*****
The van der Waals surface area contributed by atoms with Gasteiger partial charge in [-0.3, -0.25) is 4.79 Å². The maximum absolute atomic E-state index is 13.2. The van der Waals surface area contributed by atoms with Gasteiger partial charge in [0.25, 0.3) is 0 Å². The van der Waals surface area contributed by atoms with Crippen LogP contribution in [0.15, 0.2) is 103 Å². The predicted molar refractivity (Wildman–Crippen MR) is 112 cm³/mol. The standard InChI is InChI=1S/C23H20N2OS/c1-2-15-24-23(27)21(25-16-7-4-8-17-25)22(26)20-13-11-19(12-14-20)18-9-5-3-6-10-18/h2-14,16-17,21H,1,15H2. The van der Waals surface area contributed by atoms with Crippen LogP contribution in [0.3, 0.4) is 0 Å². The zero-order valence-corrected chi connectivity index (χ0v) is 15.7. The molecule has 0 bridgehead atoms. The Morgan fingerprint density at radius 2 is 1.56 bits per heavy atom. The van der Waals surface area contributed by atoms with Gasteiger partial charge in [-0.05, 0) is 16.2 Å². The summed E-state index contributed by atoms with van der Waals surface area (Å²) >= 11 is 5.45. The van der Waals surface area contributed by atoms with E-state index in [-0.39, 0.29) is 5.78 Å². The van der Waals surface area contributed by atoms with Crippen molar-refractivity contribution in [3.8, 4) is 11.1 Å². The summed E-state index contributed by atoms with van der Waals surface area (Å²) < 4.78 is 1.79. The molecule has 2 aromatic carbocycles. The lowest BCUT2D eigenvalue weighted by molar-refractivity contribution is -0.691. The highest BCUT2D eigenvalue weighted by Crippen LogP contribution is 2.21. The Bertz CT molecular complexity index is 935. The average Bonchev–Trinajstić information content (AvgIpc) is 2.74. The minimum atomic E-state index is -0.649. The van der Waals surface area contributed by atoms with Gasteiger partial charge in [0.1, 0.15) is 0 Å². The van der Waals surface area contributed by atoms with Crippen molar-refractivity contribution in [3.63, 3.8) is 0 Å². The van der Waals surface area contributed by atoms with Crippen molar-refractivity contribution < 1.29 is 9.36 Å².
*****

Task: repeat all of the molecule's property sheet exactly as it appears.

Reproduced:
The van der Waals surface area contributed by atoms with Gasteiger partial charge in [-0.3, -0.25) is 4.79 Å². The maximum absolute atomic E-state index is 13.2. The van der Waals surface area contributed by atoms with Gasteiger partial charge in [0.25, 0.3) is 0 Å². The van der Waals surface area contributed by atoms with Crippen LogP contribution in [0.15, 0.2) is 103 Å². The predicted molar refractivity (Wildman–Crippen MR) is 112 cm³/mol. The standard InChI is InChI=1S/C23H20N2OS/c1-2-15-24-23(27)21(25-16-7-4-8-17-25)22(26)20-13-11-19(12-14-20)18-9-5-3-6-10-18/h2-14,16-17,21H,1,15H2. The van der Waals surface area contributed by atoms with Crippen LogP contribution in [0.3, 0.4) is 0 Å². The zero-order valence-corrected chi connectivity index (χ0v) is 15.7. The molecule has 0 bridgehead atoms. The Morgan fingerprint density at radius 2 is 1.56 bits per heavy atom. The van der Waals surface area contributed by atoms with Gasteiger partial charge in [-0.05, 0) is 16.2 Å². The summed E-state index contributed by atoms with van der Waals surface area (Å²) >= 11 is 5.45. The van der Waals surface area contributed by atoms with E-state index in [-0.39, 0.29) is 5.78 Å². The van der Waals surface area contributed by atoms with Crippen molar-refractivity contribution in [3.8, 4) is 11.1 Å². The summed E-state index contributed by atoms with van der Waals surface area (Å²) < 4.78 is 1.79. The molecule has 2 aromatic carbocycles. The lowest BCUT2D eigenvalue weighted by molar-refractivity contribution is -0.691. The highest BCUT2D eigenvalue weighted by Crippen LogP contribution is 2.21. The Bertz CT molecular complexity index is 935. The average Bonchev–Trinajstić information content (AvgIpc) is 2.74. The minimum atomic E-state index is -0.649. The van der Waals surface area contributed by atoms with Gasteiger partial charge in [0.1, 0.15) is 0 Å². The van der Waals surface area contributed by atoms with Crippen molar-refractivity contribution in [3.63, 3.8) is 0 Å². The van der Waals surface area contributed by atoms with Crippen molar-refractivity contribution < 1.29 is 9.36 Å².